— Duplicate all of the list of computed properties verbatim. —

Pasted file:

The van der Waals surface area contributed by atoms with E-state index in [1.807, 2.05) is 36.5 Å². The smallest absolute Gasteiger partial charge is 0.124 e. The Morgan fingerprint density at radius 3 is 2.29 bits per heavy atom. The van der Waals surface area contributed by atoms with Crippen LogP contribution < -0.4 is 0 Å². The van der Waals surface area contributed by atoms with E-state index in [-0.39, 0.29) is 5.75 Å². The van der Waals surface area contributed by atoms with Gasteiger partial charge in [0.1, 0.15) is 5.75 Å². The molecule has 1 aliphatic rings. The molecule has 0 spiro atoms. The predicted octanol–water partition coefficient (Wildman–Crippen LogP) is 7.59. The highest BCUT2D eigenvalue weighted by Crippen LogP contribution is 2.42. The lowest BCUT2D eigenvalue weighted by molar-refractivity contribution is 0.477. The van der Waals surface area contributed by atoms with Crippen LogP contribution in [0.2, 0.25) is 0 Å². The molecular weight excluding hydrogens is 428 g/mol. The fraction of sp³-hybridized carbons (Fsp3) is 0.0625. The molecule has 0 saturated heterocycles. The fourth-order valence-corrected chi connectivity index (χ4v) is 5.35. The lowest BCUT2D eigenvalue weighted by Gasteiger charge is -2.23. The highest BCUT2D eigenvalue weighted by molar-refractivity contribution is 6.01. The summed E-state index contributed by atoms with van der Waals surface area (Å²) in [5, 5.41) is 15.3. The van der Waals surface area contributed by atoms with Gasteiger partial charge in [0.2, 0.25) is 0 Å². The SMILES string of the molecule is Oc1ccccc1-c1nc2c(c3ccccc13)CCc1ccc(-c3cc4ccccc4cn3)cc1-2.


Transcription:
The van der Waals surface area contributed by atoms with E-state index in [1.807, 2.05) is 36.5 Å². The smallest absolute Gasteiger partial charge is 0.124 e. The Morgan fingerprint density at radius 3 is 2.29 bits per heavy atom. The van der Waals surface area contributed by atoms with Crippen LogP contribution < -0.4 is 0 Å². The van der Waals surface area contributed by atoms with E-state index in [-0.39, 0.29) is 5.75 Å². The van der Waals surface area contributed by atoms with Gasteiger partial charge in [0.1, 0.15) is 5.75 Å². The molecule has 1 aliphatic rings. The molecule has 0 spiro atoms. The predicted octanol–water partition coefficient (Wildman–Crippen LogP) is 7.59. The highest BCUT2D eigenvalue weighted by Crippen LogP contribution is 2.42. The lowest BCUT2D eigenvalue weighted by molar-refractivity contribution is 0.477. The van der Waals surface area contributed by atoms with Crippen LogP contribution in [0.2, 0.25) is 0 Å². The molecular weight excluding hydrogens is 428 g/mol. The fraction of sp³-hybridized carbons (Fsp3) is 0.0625. The molecule has 0 saturated heterocycles. The fourth-order valence-corrected chi connectivity index (χ4v) is 5.35. The lowest BCUT2D eigenvalue weighted by Gasteiger charge is -2.23. The highest BCUT2D eigenvalue weighted by molar-refractivity contribution is 6.01. The summed E-state index contributed by atoms with van der Waals surface area (Å²) in [5, 5.41) is 15.3. The van der Waals surface area contributed by atoms with Gasteiger partial charge in [0.2, 0.25) is 0 Å². The SMILES string of the molecule is Oc1ccccc1-c1nc2c(c3ccccc13)CCc1ccc(-c3cc4ccccc4cn3)cc1-2.